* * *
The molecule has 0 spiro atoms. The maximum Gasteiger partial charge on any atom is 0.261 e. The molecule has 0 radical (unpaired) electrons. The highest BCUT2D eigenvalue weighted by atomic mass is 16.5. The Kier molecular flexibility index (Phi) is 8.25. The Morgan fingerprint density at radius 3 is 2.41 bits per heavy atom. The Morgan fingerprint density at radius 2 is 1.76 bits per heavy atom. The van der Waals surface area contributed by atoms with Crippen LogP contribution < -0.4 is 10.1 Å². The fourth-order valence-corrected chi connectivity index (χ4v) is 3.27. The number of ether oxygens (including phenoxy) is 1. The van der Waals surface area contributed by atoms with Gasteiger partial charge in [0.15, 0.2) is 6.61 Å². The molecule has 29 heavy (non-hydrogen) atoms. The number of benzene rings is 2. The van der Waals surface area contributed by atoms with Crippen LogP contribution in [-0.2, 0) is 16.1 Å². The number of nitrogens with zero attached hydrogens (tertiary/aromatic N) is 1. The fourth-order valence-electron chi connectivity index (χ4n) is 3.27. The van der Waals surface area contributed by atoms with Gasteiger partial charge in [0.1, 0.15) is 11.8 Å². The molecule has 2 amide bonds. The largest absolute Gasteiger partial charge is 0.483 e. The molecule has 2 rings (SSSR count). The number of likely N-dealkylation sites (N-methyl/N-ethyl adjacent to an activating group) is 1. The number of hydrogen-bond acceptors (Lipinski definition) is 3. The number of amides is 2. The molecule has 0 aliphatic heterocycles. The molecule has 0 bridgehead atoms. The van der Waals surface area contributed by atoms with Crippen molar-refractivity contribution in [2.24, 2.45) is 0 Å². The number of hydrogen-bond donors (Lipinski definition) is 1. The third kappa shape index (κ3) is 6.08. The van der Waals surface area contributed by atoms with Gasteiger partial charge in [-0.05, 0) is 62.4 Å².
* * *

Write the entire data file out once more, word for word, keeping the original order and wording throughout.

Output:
The molecule has 0 spiro atoms. The maximum Gasteiger partial charge on any atom is 0.261 e. The molecule has 0 radical (unpaired) electrons. The highest BCUT2D eigenvalue weighted by atomic mass is 16.5. The Kier molecular flexibility index (Phi) is 8.25. The Morgan fingerprint density at radius 3 is 2.41 bits per heavy atom. The Morgan fingerprint density at radius 2 is 1.76 bits per heavy atom. The van der Waals surface area contributed by atoms with Crippen LogP contribution < -0.4 is 10.1 Å². The fourth-order valence-corrected chi connectivity index (χ4v) is 3.27. The number of ether oxygens (including phenoxy) is 1. The van der Waals surface area contributed by atoms with Gasteiger partial charge in [0.15, 0.2) is 6.61 Å². The molecule has 29 heavy (non-hydrogen) atoms. The number of benzene rings is 2. The van der Waals surface area contributed by atoms with Crippen LogP contribution in [-0.2, 0) is 16.1 Å². The number of nitrogens with zero attached hydrogens (tertiary/aromatic N) is 1. The fourth-order valence-electron chi connectivity index (χ4n) is 3.27. The van der Waals surface area contributed by atoms with Gasteiger partial charge in [0.1, 0.15) is 11.8 Å². The molecule has 2 amide bonds. The largest absolute Gasteiger partial charge is 0.483 e. The molecule has 2 rings (SSSR count). The number of likely N-dealkylation sites (N-methyl/N-ethyl adjacent to an activating group) is 1. The number of hydrogen-bond acceptors (Lipinski definition) is 3. The number of amides is 2. The molecule has 0 aliphatic heterocycles. The molecule has 0 bridgehead atoms. The van der Waals surface area contributed by atoms with Crippen molar-refractivity contribution in [2.24, 2.45) is 0 Å². The number of hydrogen-bond donors (Lipinski definition) is 1. The third kappa shape index (κ3) is 6.08. The van der Waals surface area contributed by atoms with Gasteiger partial charge in [-0.05, 0) is 62.4 Å².